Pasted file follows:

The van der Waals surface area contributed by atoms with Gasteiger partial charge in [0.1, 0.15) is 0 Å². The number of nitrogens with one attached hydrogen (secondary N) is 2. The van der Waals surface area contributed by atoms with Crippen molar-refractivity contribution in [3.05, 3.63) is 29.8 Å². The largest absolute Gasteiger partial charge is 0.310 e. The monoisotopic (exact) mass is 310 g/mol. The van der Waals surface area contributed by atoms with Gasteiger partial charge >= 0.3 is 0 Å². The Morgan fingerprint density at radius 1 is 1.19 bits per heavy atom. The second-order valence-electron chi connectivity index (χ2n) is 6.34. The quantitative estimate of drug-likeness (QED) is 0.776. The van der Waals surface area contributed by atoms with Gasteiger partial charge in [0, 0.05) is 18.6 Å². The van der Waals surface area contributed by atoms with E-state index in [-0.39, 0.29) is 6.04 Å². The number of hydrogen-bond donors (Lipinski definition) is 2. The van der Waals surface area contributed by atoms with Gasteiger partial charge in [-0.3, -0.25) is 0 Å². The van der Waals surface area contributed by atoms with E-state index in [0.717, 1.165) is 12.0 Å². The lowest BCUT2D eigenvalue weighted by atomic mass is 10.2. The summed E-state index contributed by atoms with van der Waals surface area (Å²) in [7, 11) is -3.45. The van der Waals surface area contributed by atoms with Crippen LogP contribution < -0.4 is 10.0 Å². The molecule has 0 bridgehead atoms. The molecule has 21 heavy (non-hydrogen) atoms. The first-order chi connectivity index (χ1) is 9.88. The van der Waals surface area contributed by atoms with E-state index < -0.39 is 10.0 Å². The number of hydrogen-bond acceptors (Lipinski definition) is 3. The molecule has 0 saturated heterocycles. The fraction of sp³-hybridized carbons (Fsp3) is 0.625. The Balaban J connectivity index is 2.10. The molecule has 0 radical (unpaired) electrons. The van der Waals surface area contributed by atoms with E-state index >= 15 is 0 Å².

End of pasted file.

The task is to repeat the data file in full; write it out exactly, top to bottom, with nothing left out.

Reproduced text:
The van der Waals surface area contributed by atoms with Gasteiger partial charge in [0.1, 0.15) is 0 Å². The number of nitrogens with one attached hydrogen (secondary N) is 2. The van der Waals surface area contributed by atoms with Crippen molar-refractivity contribution in [3.05, 3.63) is 29.8 Å². The largest absolute Gasteiger partial charge is 0.310 e. The monoisotopic (exact) mass is 310 g/mol. The van der Waals surface area contributed by atoms with Gasteiger partial charge >= 0.3 is 0 Å². The Morgan fingerprint density at radius 1 is 1.19 bits per heavy atom. The second-order valence-electron chi connectivity index (χ2n) is 6.34. The quantitative estimate of drug-likeness (QED) is 0.776. The van der Waals surface area contributed by atoms with Gasteiger partial charge in [0, 0.05) is 18.6 Å². The van der Waals surface area contributed by atoms with E-state index in [-0.39, 0.29) is 6.04 Å². The number of hydrogen-bond donors (Lipinski definition) is 2. The van der Waals surface area contributed by atoms with Gasteiger partial charge in [-0.3, -0.25) is 0 Å². The van der Waals surface area contributed by atoms with E-state index in [0.717, 1.165) is 12.0 Å². The lowest BCUT2D eigenvalue weighted by atomic mass is 10.2. The summed E-state index contributed by atoms with van der Waals surface area (Å²) in [7, 11) is -3.45. The van der Waals surface area contributed by atoms with Crippen LogP contribution < -0.4 is 10.0 Å². The molecule has 0 bridgehead atoms. The molecule has 21 heavy (non-hydrogen) atoms. The first-order chi connectivity index (χ1) is 9.88. The van der Waals surface area contributed by atoms with E-state index < -0.39 is 10.0 Å². The number of hydrogen-bond acceptors (Lipinski definition) is 3. The molecule has 0 saturated heterocycles. The fraction of sp³-hybridized carbons (Fsp3) is 0.625. The Balaban J connectivity index is 2.10. The molecule has 0 radical (unpaired) electrons. The van der Waals surface area contributed by atoms with E-state index >= 15 is 0 Å².